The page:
Gasoline and diesel prices hit a new high on Wednesday as Russia’s invasion of Ukraine caused a major oil supply disruption.
Figures from data firm Experian Catalist show the average cost of a liter of petrol on UK forecourts was 159.6p, down from 158.2p on Tuesday.
The average cost of a liter of diesel hit a new high of 167.4p on Wednesday, down from 165.2p on Tuesday.
Petrol prices soared to over £2 a liter in some London forecourts as retailers passed on the rising cost of crude to their customers.
There are signs that the pressure on motorists may soon start to ease, with the United Arab Emirates saying it backs increased production.
The UAE is an influential member of OPEC, the cartel of major oil-producing nations. OPEC has some ability to increase oil production, but has so far delayed the process, only agreeing to pursue a projected production schedule agreed upon before Vladimir Putin sent Russian troops to Ukraine.
“We support production increases and will encourage OPEC to consider higher production levels,” Ambassador Yousuf Al Otaiba said in a statement tweeted by the UAE Embassy in Washington.
The announcement sent crude prices plummeting, with Brent crude – a key international benchmark – dropping as much as 17% before settling at around $116 on Thursday morning.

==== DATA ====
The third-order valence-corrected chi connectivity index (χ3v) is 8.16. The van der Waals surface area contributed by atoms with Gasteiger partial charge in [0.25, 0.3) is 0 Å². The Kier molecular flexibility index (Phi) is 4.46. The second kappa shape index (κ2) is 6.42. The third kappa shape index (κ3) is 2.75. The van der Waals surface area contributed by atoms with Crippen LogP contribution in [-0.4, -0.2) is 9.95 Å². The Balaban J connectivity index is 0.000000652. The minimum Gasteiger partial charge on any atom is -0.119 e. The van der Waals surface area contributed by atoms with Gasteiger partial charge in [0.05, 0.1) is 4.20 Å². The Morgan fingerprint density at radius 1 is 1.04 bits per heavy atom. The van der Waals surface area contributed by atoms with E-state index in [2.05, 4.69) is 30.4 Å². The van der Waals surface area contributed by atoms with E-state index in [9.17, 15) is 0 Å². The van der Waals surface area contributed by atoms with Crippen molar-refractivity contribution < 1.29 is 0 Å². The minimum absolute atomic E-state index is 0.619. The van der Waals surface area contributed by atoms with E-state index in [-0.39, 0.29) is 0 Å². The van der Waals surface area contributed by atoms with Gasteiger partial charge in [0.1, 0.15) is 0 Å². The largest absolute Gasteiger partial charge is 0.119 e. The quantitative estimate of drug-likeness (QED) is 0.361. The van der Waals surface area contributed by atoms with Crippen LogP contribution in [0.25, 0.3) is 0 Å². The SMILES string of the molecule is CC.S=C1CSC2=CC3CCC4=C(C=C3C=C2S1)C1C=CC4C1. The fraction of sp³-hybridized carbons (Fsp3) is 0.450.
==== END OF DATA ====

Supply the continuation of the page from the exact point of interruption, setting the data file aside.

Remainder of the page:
The International Energy Agency (IEA) also said on Wednesday it could release more global strategic oil reserves after recently agreeing to add an additional 60 million barrels to global supplies.
“If there is a need, if our governments so decide, we can bring more oil to the markets, as part of the response,” said IEA chief Faith Birol.
The United States and the United Kingdom have decided to phase out imports of Russian oil this week as part of measures to put additional pressure on Mr Putin.
Western leaders have admitted that weaning their economies off Russian oil and gas would mean economic pain for their own citizens, as well as those in Russia.
This leaves a difficult balancing act for European governments, particularly because the continent is so dependent on Russian energy imports and also faces pressure on the cost of living.
In the UK, inflation is now expected to reach 8% this year, with a peak of up to 10% according to the latest KPMG forecast. This would almost certainly mean a sharp drop in living standards for millions of people whose wages will fail to keep up with rising prices.
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This notice was published: 2022-03-10 10:52:16